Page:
While many farmers use the winter to rest, take care of livestock, and plan for the following spring, others are busy selling Christmas trees. Dave Wingenfeld, who manages the Canal Corners Farm and Market in Valley View, extended his growing season into December by adding a Christmas tree operation. The Bishop-Haramis family, of Heritage Farms in Peninsula, similarly introduced Christmas trees as a way to generate winter profit. There are many types of Christmas trees, including blue spruce, Douglas fir, Fraser fir, and Scotch pine.
Trees are also grown for land conservation and for landscaping.
During the 1930s, the Civilian Conservation Corps (CCC) operated a tree nursery in Everett, part of the federal government's reforestation program. They planted evergreens in the Virginia Kendall area and elsewhere.
Eugene Cranz, of Bath, was instrumental in replacing dying American chestnut trees with Chinese evergreens. Beginning his work in the 1920s, Eugene was one of the first men in Ohio to become involved in the reforestation movement. He promoted fencing cattle to keep them out of wooded lots and re-planting trees on land that was once cleared. In honor of his efforts, a variety of nut tree, the Cranz hickory, was named for him. Eugene's trees can still be seen today on the Cranz property near Hale Farm & Village. He planted the evergreen trees which surround the house, as well as many of the trees covering the hill to the east. In 1949, Eugene Cranz's farm in Bath was dedicated as Ohio Tree Farm Number 81, reflecting his concern for forest loss in the state.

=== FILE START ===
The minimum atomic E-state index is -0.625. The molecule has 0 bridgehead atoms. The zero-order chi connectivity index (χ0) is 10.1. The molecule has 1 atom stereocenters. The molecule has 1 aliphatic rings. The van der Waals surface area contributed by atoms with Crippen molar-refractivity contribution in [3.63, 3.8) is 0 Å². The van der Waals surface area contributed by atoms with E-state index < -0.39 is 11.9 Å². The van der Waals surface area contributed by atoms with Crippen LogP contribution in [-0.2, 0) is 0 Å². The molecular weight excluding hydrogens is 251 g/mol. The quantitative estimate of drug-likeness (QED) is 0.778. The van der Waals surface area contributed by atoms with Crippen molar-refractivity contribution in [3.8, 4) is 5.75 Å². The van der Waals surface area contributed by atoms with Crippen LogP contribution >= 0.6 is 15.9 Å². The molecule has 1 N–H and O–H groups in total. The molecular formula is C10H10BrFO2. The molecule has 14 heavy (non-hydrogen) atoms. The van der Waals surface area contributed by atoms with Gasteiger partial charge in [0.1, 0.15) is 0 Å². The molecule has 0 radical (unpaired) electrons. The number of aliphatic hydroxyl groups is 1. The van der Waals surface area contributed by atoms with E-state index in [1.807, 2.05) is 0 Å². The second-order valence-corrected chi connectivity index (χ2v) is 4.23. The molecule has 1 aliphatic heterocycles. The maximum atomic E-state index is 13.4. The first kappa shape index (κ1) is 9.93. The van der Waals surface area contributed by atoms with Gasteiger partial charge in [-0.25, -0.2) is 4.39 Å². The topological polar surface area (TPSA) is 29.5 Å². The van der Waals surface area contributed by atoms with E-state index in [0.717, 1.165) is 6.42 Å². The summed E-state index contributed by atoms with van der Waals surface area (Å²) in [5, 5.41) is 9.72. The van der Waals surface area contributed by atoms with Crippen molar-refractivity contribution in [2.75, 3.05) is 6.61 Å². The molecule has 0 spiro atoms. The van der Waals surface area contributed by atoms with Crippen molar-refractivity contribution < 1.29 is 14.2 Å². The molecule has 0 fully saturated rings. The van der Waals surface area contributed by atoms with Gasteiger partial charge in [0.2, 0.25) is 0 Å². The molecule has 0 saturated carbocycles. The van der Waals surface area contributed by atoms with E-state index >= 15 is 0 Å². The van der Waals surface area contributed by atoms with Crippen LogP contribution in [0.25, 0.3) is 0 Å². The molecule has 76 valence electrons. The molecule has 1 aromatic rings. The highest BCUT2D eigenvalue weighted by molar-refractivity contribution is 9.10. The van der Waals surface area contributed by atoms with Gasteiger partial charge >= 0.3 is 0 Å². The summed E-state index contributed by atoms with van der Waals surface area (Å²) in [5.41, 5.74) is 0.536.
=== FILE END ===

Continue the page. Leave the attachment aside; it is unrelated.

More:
In the 1940s, the Boucek family had a house (now the Concasi property) and nursery on SR 82, just west of Chaffee Road. Fred Boucek grew and sold ornamental trees for landscaping and as Christmas trees, and did landscape work himself.
Today, the tradition is continued by Carol and George Haramis sell Christmas trees at Heritage Farms in Peninsula.
Did You Know?
Lock 27 along the Ohio & Erie Canal became known as Johnnycake Lock after several boats ran aground due to flooding. While stranded, supplies ran low and canal passengers and crew ate only corn meal pancakes, known as "johnnycakes".